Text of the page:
Safety. “I was working side-by-side with a resident,” says plastic surgeon Richard Vagley, MD, FACS, of Spectrum Aesthetics in Coral Gables, Fla. “I zigged, he zagged and I wound up with a needle in my finger.” Accidental pricks that occur with sutures are an all-too-common sharps injury. Noninvasive wound closure products remove this safety hazard, while also addressing patient safety concerns. “Staples leave little holes in the body,” says Dr. Shah. “That’s a possible source of infection. It hasn’t been clinically proven, but it’s always a concern for surgeons.”
Time savings. This is an important consideration for facilities that might initially balk at the higher cost of alternative wound closure products versus relatively inexpensive sutures and staples. “You might be paying $20 for staples versus $80 for an alternative closure device,” says Dr. Shah. “That shouldn’t be a prohibitive cost, especially if you’re looking at the big picture.” That big picture involves the time surgeons save by not needing to remove staples from patients — time that’s better spent seeing other patients.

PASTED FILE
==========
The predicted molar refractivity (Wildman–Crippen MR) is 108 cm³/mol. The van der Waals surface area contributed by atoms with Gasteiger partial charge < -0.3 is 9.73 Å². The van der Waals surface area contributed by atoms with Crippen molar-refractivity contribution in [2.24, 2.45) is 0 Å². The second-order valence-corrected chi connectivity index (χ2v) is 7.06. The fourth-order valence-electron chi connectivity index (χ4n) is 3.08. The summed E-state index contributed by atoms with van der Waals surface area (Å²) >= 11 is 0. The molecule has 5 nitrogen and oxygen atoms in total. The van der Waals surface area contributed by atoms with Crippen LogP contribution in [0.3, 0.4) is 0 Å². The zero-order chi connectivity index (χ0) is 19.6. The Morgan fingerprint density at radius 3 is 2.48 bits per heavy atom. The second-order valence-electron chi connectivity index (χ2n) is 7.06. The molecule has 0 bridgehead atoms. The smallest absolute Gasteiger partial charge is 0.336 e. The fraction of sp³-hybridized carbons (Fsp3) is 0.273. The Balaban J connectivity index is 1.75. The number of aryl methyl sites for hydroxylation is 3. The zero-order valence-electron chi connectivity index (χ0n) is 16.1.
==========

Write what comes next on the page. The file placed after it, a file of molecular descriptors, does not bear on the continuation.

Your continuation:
Ease of use. Many alternative closure products are so simple and intuitive to use that surgeons can delegate closures to surgical assistants, which can be invaluable in high-volume facilities. “If you’re alternating between two rooms and can delegate the closure to an assistant, there’s potential to complete more cases per day,” says Dr. Vagley.